Today’s constantly changing business needs have dynamic implications in supply chain management, for product and services focused supply chains. One of today’s more important challenges relates to what companies can do to ensure that changes across supply chain networks are integrated to operations plans and strategies.
Professor Yossi Sheffi, founder of the MIT Center for Transportation and Logistics (CTL), recently noted in a commentary featured on Supply Chain MIT and LinkedIn the following: “An area where (supply chain) agility is sorely needed is distribution. Logistics networks are constantly being reconfigured in line with changing market conditions.” Professor Sheffi goes on to indicate that the pace at which networks are reconfigured will continue to increase as new innovations emerge, particularly as supply chains support combined discrete product and service package needs.
To further explore this challenge, Supply Chain Matters recently interviewed two executives at supply chain consulting firm Chainalytics. Vice President Steve Ellet leads the Supply Chain Design Practice focusing on applying large-scale optimization and simulation models to strategic and tactical supply chain network planning. Vice President Irv Grossman leads the Supply Chain Operations Practice where he is responsible for the delivery of services related to service supply chains, encompassing reverse logistics, after-sales service, and service-centric networks.
The following is a summarization of our discussion.
Q: How often should an organization be reviewing the supply chain network design plan?
Our conversation noted that supply chain network design is no longer a one-time exercise. There is a constant need to keep the supply chain network model refreshed to reflect current supply chain process activities. Strategy changes are occurring all of the time. Merger and acquisition, addition of new customers or required changes to customer fulfillment needs all can impact the network. Organizations need to have the model up and ready to be able to assess the implications of such changes.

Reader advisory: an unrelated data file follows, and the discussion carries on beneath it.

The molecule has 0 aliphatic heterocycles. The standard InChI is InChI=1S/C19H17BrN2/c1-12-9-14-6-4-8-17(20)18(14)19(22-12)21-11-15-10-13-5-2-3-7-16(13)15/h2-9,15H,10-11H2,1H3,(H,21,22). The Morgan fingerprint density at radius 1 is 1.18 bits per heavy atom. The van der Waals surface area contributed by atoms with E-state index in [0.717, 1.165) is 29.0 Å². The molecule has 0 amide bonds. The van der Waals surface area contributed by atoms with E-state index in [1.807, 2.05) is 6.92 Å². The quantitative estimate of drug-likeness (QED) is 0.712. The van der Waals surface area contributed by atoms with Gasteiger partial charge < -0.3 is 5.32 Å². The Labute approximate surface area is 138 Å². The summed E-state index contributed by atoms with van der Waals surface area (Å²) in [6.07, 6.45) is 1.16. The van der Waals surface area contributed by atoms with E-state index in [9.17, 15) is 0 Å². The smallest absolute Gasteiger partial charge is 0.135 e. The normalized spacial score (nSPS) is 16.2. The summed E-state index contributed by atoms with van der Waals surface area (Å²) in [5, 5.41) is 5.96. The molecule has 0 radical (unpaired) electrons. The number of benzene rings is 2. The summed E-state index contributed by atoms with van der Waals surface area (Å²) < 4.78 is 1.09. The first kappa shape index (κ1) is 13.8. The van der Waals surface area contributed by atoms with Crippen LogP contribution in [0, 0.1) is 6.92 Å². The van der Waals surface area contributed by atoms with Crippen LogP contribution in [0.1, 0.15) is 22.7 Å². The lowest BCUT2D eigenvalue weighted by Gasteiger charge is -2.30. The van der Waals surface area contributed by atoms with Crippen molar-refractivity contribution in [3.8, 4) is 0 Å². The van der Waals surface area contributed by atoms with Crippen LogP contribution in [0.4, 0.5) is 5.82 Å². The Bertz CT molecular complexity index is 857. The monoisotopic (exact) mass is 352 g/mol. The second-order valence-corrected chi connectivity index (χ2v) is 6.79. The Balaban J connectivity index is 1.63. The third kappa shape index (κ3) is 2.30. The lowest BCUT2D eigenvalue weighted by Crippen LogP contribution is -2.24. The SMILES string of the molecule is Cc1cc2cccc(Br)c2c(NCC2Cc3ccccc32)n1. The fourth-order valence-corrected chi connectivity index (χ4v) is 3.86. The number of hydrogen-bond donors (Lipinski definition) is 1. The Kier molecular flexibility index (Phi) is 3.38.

Indeed, supply chain network design is no longer an annual or periodic exercise, but rather an active tool for strategic, tactical and operational assessment. Supply chain network design technology has become more and more mainstream for many teams. However, such models do require ongoing expertise and continuous refresh. Teams need to know what they are doing, and that is where a specialist comes into play.
In the specific area of B2C and retail focused supply chains, further consideration are the rapidly changing implications on Multi-Channel or Omni-Channel commerce where for instance, retail stores have become customer fulfillment centers or DCs service both cross-dock distribution, online fulfillment or direct ship needs. Retailers trying to manage two separate networks, one for brick and mortar and one for online, may well be sub-optimizing supply chain network capabilities. Retailers for the most part are just beginning to internalize such implications and these are important changes that need to be reflected in supply chain network design and fulfillment strategies.
Q: What should teams specifically be reviewing? Should supply chain network design be utilized as a means to evaluate different alternative business scenarios?
Noted in our discussion is that this is an area where Chainalytics consultants help all the time. Some supply chain decisions are constant, some are periodic and others ad-hoc. Teams need to be up-to-date with current data regarding the network. Transportation or fuel costs are changing constantly, coupled with changing key customers and suppliers. Each should be incorporated in the network model on a timely basis.